During the afternoon we had a little wander around the town, particularly down at the mouth of the Erskine River with the restored Swing bridge across the mouth. Allthego tried for some fish in the river, but not even a bite from a tiddler.
Last night we took in the movies at the old Lorne Picture Theatre, the new release of A Star is Born with Lady Gaga and Bradley Cooper. A bit more upbeat and louder than the one we remember with Barbra Streisand and Kris Kristofferson, also different songs. General theme still the same. Interesting in the old theatre, everyone sat in the dress circle looking down into the empty stalls below then across a stage floor to the big screen on the far front wall. Totally different experience to today’s mini cinemas with surround sound.
We head off now for the Apollo Bay township about 50 km further west along the road.
The GOR starts officially a few km west of Anglesea when you go under the Memorial Arch, which we dutifully did and had the event recorded for posterity. I will leave it to my dear readers to work out how this was achieved. Maybe Allthego has acquired a drone, who knows or can guess?
Lorne has been likened to ‘a little Melbourne’. The waterfront street is lined with eating establishments, numerous fashion outlets and the usual collection of seaside things. Much of ‘old Lorne’ built after the GOR was constructed has gone. It used to be a seaside getaway for the well to do. Still is. The buildings are just more 1980/90s than 1920/30s. There is one remaining old guest house on the way into town with the 2 surf life saver ladies welcoming arrivals.
We have settled into the campground that runs alongside the Erskine River just on the outskirts of town and nicely positioned opposite a big Foodworks Supermarket. Luckily we can’t see it, just the pleasant little river and its entourage of ducks. It’s a short walk up into the town and it’s attractions.
Our first day here was a little overcast so we headed up into the Otway Ranges to see the Erskine waterfall, a 30m effort over the cliff to the rock pool below. With all the recent rain there was a good cascade of water coming down. Allthego headed off down to the bottom of the falls to see how many steps there were. Coming back up he counted 233. Homealone had stayed at the top and did not accompany him on this effort.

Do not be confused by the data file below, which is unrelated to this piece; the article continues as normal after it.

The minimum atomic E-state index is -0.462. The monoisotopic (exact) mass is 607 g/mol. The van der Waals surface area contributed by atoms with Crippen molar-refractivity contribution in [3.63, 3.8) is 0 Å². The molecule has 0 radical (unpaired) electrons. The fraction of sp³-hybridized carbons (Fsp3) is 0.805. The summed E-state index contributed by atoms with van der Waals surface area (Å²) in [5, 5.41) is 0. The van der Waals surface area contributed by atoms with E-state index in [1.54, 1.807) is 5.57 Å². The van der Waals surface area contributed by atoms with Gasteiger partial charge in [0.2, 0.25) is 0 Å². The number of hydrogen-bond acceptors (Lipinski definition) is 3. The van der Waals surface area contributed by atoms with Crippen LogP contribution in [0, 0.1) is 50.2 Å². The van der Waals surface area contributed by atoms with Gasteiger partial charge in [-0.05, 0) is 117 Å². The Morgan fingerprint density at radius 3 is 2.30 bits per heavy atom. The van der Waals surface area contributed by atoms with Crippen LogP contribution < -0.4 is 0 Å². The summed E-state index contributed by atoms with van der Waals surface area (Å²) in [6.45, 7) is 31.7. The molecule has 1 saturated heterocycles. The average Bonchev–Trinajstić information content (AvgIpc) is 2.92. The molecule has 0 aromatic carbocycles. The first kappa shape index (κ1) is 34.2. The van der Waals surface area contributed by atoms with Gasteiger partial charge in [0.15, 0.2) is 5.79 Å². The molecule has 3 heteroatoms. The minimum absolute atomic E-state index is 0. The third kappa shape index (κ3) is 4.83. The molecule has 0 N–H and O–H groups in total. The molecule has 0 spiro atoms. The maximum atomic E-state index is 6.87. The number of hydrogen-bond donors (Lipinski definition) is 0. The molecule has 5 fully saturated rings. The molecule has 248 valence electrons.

She was saving herself for the next short walk at the Cumberland River, a few km west of Lorne just off the GOR. This little walk of 3 km return was to a place called Jeb’s Pool, which sounded rather nice. It was a flat track beside the river, which quickly narrowed to a creek, through a high walled gorge. Quite a torrent would come down here in a flood. The way to Jeb’s Pool though seemed to require us to cross over the creek on some stepping stones and rocks. Once a upon a time this would have been easy work for us two, but it now required careful consideration. Allthego had not brought his hiking stick, so balance was an issue in making the crossing. Homealone quickly declined the crossing, Althego said he would have a go and took the initiative. A short video follows of the crossing. The video ends abruptly when Homealone dashed to assist Allthego’s return to the bank.
We returned back to the campground a bit bone weary with the promise of a fine sunny day to come.
Last days at Anglesea
We have had some busy days here in Anglesea and a little further west at Airey’s Inlet. Anglesea is an interesting little town that was heavily impacted by the Ash Wednesday fires back in 1983. There is a fair bit of peat bog behind the town and this caught fire and being difficult to put out burnt for some time afterwards. To deal with the smouldering bog the area was flooded and remains so today. It has been turned into parklands with bridges criss crossing the flooded bog. The bog has apparently had another effect in killing off the fish population of the estuary due to sulphur escaping from the peat creating acidic contamination. The mouth of the estuary has been closed for some time, so it is a closed system. Result, no fish despite the brochures etc claiming it’s a haven for fishermen. This caused Allthego to put his lines away for another time and head for Aireys Inlet.